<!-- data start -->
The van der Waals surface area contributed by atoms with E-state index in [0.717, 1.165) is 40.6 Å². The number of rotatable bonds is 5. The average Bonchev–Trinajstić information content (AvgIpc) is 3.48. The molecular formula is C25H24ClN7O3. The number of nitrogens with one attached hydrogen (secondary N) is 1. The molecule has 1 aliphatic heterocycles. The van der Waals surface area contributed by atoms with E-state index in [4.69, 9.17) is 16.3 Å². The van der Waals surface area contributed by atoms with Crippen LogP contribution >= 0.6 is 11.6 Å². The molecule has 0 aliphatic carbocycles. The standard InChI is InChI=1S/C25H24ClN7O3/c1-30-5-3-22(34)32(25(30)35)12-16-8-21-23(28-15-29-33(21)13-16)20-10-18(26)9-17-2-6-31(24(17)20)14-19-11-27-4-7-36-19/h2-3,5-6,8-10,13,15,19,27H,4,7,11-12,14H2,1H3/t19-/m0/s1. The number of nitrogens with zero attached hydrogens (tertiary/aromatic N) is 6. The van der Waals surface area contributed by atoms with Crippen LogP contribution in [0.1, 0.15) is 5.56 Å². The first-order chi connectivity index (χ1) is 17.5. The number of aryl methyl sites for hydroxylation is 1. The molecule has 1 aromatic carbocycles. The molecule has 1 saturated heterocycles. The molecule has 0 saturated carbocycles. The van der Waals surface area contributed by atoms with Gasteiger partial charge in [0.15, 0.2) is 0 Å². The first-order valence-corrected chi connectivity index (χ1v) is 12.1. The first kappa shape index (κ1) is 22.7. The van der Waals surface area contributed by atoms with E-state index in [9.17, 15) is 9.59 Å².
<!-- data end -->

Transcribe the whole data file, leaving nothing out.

The van der Waals surface area contributed by atoms with E-state index in [0.717, 1.165) is 40.6 Å². The number of rotatable bonds is 5. The average Bonchev–Trinajstić information content (AvgIpc) is 3.48. The molecular formula is C25H24ClN7O3. The number of nitrogens with one attached hydrogen (secondary N) is 1. The molecule has 1 aliphatic heterocycles. The van der Waals surface area contributed by atoms with E-state index in [4.69, 9.17) is 16.3 Å². The van der Waals surface area contributed by atoms with Crippen LogP contribution >= 0.6 is 11.6 Å². The molecule has 0 aliphatic carbocycles. The standard InChI is InChI=1S/C25H24ClN7O3/c1-30-5-3-22(34)32(25(30)35)12-16-8-21-23(28-15-29-33(21)13-16)20-10-18(26)9-17-2-6-31(24(17)20)14-19-11-27-4-7-36-19/h2-3,5-6,8-10,13,15,19,27H,4,7,11-12,14H2,1H3/t19-/m0/s1. The number of nitrogens with zero attached hydrogens (tertiary/aromatic N) is 6. The van der Waals surface area contributed by atoms with Crippen LogP contribution in [0.1, 0.15) is 5.56 Å². The first-order chi connectivity index (χ1) is 17.5. The number of aryl methyl sites for hydroxylation is 1. The molecule has 1 aromatic carbocycles. The molecule has 1 saturated heterocycles. The molecule has 0 saturated carbocycles. The van der Waals surface area contributed by atoms with Gasteiger partial charge in [0.15, 0.2) is 0 Å². The first-order valence-corrected chi connectivity index (χ1v) is 12.1. The first kappa shape index (κ1) is 22.7. The van der Waals surface area contributed by atoms with E-state index in [9.17, 15) is 9.59 Å².